After a lot of years, a lot of joy and a lot of pain, I missed the women who raised me.

These women supported me. These women cheered me on when I did well. “Wow, Babe,” I can hear Zoe say. “So champ.” It felt like the pride and the joy inside of me were validated. And I’d let my body and brain sing, knowing my auntie was behind me. Beside me. This was the love they gave. 

Women need women. Feeling that need, I got up and went outside. 

It felt like the pride and the joy inside of me were validated. And I’d let my body and brain sing, knowing my auntie was behind me.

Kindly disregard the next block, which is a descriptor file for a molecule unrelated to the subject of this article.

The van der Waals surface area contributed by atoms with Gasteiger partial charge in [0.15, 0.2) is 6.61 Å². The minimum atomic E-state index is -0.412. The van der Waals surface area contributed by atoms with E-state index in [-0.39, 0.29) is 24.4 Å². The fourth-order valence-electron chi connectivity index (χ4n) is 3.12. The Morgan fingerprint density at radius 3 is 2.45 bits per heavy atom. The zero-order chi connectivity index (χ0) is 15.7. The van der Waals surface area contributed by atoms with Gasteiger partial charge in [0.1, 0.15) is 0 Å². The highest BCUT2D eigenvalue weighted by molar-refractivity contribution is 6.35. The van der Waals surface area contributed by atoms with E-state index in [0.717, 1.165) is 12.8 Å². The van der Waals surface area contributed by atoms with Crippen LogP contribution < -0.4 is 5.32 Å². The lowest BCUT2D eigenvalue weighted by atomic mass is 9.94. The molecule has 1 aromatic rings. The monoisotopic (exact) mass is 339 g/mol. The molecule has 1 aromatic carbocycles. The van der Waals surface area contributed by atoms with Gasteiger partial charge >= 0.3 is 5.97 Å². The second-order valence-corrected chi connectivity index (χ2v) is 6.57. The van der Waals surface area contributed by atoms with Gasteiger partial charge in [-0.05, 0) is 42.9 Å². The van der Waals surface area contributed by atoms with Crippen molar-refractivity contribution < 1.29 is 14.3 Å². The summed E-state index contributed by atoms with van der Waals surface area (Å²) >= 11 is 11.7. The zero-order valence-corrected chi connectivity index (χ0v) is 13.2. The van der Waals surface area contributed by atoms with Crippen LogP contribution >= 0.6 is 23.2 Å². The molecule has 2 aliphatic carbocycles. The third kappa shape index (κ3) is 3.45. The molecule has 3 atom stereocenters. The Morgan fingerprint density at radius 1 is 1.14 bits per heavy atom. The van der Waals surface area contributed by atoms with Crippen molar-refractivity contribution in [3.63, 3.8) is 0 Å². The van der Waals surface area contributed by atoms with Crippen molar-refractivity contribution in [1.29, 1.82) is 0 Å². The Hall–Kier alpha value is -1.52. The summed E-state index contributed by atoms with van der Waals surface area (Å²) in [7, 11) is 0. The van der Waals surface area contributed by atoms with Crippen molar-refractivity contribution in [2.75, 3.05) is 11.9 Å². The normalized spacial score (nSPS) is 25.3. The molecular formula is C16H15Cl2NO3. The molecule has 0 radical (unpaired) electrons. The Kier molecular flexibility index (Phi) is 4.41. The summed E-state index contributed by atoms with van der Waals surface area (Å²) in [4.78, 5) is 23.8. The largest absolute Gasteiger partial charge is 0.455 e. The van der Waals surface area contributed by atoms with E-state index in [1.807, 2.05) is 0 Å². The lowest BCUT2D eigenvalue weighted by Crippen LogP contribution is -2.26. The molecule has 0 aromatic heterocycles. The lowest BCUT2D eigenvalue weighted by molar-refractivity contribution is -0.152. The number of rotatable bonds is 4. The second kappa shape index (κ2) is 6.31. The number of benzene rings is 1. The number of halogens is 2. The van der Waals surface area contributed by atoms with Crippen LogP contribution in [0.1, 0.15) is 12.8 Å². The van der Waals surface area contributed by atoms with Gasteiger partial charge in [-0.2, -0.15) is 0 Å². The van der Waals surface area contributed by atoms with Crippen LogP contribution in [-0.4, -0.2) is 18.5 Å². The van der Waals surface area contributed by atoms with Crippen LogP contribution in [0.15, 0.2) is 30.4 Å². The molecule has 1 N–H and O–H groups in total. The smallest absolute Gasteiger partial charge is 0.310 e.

WALKING UPHILL on the dirt road to get to the snow-dusted four-wheeler trail at the top, I started my 23-minute every day walk. The birch and aspen trees were bare of leaves and the dark brown fireweed stalks had lost all of their seed. A few dark brown alder leaves clung on to branches, but all the plant friends were asleep. My AirPods were in, and I listened to an audiobook, hoping that something about the author’s words would catalyze new thoughts that would somehow magically rise above the grief that lived in my body. The book was about breaking through limiting behavior. So, of course with grief feeling like a 35-liter backpack full of mud on my back, two minutes into my walk, I found myself ignoring the author’s voice. Instead, a prayer spoke from inside me. 

How do we get past this pain? How do we rise above it?